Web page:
Refunding PV Savings - Arbitrage Yield or Zero Rates?

Posted by David De la Nuez on Mar 29, 2012

"If we don't change direction soon, we'll end up where we're going" - Professor Irwin Corey

Since the dawn of refunding calculations, present value (PV) savings has been discounted using a single rate: usually the arbitrage yield or sometimes the all-in true interest cost (TIC) of the refunding bonds. However, core fixed income theory and today's computing power lead us toward a PV calculation that uses zero rates from the borrower’s funding curve to create discount factors instead of a single heroic rate.

But how much of a difference does this actually make to PV savings?  Well of course that depends on a few things, specifically two “shapes.” The first is the shape of the yield curve and the second is the shape of the cash flow savings over time.

Tax-exempt yield curves have been reliably upward sloping in part due to the inherent tax preference uncertainty for investors. With upward sloping yield curves we’ll tend to have zero rates slightly higher than par rates of matching tenor. Below is a comparison of par rates and zero rates calculated using the Bootstrap function in SmartModels Utilities.

Par vs Zero graph

If in a refunding we create discount factors to each cash flow date from these zero rates instead of using a single rate such as the arbitrage yield, what happens to PV savings?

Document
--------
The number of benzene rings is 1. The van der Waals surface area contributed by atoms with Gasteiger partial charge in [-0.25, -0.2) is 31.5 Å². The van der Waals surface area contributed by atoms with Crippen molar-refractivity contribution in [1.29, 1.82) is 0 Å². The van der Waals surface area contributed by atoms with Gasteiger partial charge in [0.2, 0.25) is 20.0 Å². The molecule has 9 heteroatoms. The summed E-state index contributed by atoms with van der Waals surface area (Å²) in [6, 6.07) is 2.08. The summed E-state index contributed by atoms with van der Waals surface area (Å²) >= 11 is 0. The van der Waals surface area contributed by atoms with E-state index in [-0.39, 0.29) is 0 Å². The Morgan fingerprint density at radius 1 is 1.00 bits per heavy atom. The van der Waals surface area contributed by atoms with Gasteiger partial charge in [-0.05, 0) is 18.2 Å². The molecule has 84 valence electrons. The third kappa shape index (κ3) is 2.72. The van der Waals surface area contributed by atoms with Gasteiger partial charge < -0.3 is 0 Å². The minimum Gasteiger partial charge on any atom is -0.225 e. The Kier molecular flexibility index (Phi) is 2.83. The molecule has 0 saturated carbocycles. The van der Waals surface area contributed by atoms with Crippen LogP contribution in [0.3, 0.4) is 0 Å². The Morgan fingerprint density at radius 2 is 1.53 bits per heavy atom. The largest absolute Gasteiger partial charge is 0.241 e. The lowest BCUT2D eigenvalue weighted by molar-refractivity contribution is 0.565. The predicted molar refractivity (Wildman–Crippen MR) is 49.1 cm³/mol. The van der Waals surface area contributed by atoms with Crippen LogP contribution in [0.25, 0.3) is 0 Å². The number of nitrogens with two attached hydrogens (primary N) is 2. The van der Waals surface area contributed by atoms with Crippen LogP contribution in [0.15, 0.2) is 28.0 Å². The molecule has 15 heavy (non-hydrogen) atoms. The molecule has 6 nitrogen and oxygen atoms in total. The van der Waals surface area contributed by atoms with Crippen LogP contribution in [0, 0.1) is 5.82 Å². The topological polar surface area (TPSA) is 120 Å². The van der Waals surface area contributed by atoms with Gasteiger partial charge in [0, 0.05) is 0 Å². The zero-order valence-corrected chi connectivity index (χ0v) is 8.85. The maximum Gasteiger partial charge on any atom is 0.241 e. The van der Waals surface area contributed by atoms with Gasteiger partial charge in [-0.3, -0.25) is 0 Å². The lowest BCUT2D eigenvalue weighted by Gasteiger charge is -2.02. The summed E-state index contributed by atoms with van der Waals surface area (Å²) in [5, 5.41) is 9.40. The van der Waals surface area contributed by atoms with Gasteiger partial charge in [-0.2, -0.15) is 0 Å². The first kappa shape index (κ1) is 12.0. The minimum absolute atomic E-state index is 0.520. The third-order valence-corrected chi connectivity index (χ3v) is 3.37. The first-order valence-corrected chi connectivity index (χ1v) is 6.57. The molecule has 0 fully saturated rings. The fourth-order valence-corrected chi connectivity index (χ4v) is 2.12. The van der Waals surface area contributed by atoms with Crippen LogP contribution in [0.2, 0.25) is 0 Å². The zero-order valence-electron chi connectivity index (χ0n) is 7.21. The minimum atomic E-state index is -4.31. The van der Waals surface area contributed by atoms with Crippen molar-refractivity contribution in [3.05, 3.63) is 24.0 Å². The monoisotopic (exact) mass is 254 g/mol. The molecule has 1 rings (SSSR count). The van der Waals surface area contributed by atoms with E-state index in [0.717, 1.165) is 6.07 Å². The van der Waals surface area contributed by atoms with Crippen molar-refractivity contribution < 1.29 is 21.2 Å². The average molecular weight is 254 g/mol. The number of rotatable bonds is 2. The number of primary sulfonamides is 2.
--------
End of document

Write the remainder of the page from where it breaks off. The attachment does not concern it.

The answer is (drum roll…) "it depends".  It depends on where the cash flow savings occurs in time. If the savings is roughly uniform across the deal structure then the over-discounting of the early cash flows when using a single blended rate will very closely offset the under-discounting of the later cash flows. A recent analysis we did showed the difference in dollar PV savings to be less than 0.1%. 

However, if the savings is front-loaded (a popular structure with public entities these days) then discounting at rates from the zero curve will materially increase PV savings, anywhere from  Discount Factor Comparison3-10%. It’s the back-loaded savings deals that suffer when going to zero rates. Because we’re discounting at higher rates at the farthest points out on the curve, using zeros can decrease PV savings by 20% or more relative to using the good ol’ arbitrage yield. This can be seen easily when looking at a graph comparing discount factors (right).

So should we discount this way? In the past it would’ve been a pain in the derrier to do the bootstrapping to get zero rates from a par curve. But Bootstrap in SmartModels Utilities give you a trivial (and inexpensive!) way to get zeros rates to any cash flow date from an input par curve. It even handles all the messy interpolation for you. Today the question is “Why not?”

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